Interestingly, these same studies also showed that most women did not believe that the men in their lives would be happy to eat less meat. Results from our male focus groups proved otherwise.

So do I think we are capable of changing our behaviours to protect future generations against the threat of dangerous climate change?

Time will tell, but my research has given me reason to hope!

As a Research Associate at the Tyndall Centre for Climate Change Research, Dr Laura O’Keefe contributed to a comprehensive study on how the UK food system might adapt to or help mitigate against the impacts of climate change, which culminated in the “What’s Cooking?” report published in 2012. She is currently Project Manager of the EPSRC funded SUPERGEN Bioenergy Hub, which is also based at the University of Manchester.

Q & A

What is your specific field of research?

I’m currently working as a Project Manager at the SUPERGEN Bioenergy Hub so I’m not directly involved in research at the moment, but my background is in social science. I did my PhD at Manchester Metropolitan University, looking at consumer behaviours in different European Union countries in response to food scares and I was fortunate to be able to continue that type of work with the Tyndall Centre on the “What’s Cooking?” project. It gave me the opportunity to continue to study how people interact with food.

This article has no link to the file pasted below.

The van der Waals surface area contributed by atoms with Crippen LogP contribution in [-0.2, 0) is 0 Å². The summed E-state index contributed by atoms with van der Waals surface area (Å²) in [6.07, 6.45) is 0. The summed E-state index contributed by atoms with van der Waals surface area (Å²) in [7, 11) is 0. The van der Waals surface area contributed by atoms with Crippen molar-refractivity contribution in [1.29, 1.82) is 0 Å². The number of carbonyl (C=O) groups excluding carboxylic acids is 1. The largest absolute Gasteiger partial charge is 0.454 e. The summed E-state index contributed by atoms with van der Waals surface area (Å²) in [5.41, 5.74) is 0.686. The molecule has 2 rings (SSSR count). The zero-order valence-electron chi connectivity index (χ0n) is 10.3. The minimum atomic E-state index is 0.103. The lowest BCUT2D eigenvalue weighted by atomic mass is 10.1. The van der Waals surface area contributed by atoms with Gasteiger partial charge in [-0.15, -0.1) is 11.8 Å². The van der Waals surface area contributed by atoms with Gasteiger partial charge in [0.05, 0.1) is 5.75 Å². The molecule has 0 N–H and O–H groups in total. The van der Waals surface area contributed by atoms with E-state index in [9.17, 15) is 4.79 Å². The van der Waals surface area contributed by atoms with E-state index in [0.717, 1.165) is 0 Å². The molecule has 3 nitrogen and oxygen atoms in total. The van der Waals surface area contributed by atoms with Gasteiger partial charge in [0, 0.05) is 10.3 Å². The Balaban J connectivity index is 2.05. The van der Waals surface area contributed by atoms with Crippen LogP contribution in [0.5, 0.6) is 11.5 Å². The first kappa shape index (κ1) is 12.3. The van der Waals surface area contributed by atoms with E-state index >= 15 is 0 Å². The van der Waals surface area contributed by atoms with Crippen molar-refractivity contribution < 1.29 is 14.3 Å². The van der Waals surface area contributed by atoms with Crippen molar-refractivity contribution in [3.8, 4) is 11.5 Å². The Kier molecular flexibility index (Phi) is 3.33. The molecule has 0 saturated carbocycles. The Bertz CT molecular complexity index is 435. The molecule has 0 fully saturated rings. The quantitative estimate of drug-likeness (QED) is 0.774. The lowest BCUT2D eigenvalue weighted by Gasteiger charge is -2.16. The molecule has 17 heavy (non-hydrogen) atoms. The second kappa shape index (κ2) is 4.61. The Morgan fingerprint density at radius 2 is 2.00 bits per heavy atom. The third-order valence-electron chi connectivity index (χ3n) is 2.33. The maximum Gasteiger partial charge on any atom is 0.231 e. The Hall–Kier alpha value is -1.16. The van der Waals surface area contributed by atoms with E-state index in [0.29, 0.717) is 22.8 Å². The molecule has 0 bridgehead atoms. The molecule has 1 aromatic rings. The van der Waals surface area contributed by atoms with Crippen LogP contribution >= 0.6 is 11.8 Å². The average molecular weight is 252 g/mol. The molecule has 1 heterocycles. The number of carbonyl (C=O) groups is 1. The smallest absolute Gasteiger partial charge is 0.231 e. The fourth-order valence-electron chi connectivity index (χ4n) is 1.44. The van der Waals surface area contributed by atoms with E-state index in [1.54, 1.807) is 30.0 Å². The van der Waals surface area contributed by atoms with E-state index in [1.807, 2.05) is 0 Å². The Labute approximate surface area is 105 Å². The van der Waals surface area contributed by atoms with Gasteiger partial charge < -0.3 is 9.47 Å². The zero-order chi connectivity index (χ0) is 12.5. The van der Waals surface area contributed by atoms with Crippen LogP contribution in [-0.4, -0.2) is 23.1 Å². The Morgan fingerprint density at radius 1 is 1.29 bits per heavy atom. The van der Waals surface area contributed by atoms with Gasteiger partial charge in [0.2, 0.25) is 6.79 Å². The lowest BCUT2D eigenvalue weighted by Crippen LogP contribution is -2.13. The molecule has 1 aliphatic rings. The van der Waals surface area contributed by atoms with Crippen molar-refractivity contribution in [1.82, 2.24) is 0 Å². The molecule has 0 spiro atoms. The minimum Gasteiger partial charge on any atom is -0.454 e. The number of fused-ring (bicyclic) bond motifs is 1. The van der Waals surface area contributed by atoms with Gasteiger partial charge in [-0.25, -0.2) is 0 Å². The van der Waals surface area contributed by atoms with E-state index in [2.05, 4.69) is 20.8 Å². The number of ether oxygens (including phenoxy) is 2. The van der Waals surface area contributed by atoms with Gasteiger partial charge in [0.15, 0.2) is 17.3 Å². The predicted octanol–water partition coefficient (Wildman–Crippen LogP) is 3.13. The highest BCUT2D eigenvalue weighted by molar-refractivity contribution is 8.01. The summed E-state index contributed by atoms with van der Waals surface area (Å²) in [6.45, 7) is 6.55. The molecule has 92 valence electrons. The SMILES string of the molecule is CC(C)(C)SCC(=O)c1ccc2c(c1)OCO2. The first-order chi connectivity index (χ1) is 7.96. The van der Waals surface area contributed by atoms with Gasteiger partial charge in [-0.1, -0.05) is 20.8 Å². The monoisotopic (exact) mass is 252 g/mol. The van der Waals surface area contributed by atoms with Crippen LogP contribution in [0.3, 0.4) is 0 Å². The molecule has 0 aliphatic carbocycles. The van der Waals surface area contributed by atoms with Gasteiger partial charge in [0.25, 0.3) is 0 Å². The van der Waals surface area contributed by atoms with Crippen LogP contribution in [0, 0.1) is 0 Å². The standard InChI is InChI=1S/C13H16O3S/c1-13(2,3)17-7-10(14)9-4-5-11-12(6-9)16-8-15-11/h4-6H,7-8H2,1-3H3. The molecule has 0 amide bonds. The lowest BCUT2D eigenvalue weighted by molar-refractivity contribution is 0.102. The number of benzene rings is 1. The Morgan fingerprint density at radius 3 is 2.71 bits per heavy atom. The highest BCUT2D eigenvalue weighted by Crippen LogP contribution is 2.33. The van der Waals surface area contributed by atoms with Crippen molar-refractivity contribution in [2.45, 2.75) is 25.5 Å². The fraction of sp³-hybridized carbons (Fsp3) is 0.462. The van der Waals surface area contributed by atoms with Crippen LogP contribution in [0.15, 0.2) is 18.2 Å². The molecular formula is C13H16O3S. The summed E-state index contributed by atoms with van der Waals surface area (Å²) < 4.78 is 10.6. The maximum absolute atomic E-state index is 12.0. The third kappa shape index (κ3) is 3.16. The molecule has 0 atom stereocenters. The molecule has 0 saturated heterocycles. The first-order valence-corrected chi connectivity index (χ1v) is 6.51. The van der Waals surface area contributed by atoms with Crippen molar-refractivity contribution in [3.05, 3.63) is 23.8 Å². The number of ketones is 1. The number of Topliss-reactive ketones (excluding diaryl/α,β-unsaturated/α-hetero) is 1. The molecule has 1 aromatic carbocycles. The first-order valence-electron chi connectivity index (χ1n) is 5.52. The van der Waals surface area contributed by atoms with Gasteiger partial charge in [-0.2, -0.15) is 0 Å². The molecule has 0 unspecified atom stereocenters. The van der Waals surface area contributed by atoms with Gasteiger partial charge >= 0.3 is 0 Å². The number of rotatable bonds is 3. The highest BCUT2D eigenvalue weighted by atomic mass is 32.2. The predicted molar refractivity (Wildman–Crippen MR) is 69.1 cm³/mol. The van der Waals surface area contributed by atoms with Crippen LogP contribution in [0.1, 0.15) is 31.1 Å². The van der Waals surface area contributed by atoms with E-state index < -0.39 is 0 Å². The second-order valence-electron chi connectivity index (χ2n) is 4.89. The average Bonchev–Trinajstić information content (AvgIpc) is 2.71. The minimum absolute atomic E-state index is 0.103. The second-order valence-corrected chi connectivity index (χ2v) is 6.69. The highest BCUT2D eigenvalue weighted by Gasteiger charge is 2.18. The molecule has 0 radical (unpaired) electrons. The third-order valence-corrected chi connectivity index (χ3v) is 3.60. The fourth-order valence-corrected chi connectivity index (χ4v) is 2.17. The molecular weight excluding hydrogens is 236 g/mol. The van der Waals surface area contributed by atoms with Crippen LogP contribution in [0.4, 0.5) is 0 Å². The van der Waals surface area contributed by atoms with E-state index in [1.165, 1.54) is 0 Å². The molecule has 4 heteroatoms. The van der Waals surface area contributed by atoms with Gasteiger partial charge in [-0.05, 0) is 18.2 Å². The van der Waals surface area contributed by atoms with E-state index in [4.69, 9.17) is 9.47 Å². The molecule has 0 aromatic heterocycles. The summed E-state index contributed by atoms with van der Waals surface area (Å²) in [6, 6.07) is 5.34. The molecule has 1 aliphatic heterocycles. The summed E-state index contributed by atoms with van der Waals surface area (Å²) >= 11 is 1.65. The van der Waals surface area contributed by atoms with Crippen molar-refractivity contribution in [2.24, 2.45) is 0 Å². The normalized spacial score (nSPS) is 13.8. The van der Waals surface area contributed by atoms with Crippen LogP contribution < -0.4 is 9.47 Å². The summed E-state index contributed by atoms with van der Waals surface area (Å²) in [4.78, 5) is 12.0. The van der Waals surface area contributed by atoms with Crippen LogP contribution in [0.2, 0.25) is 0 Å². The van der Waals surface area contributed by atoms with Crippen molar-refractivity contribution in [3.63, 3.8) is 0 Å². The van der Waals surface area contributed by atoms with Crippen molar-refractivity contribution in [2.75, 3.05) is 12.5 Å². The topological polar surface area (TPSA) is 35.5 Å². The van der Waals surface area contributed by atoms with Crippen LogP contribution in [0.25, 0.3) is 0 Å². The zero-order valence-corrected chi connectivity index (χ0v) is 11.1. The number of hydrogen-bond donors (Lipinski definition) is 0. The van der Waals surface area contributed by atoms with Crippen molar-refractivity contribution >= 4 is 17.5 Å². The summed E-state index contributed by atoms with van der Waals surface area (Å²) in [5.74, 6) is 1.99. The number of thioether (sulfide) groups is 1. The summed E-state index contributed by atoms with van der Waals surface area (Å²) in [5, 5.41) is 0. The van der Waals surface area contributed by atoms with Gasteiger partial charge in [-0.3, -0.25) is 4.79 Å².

Why was the University of Manchester the right place for your research?

After my PhD, I wanted to work in an inter-disciplinary group that was focused on food research. I think it’s just such a fascinating topic as a social scientist. So when a job came up researching the interactions between food and climate change at the Tyndall Centre here at the University of Manchester, I leapt at the chance! The Tyndall Centre may be based within the School of Mechanical Engineering, but it’s home to such a wide range of skills and disciplines.

Why is food such an important issue at this point in time?

The food industry will be affected by climate change more than any other sector. Living in the UK, some people might think a temperature rise of a few degrees would be a good thing - trust me, I’m from Aberdeen so I can understand that - but a change in temperature will mean more extreme and more unpredictable weather conditions that will make it harder to grow certain types of food, to raise animals or to catch fish.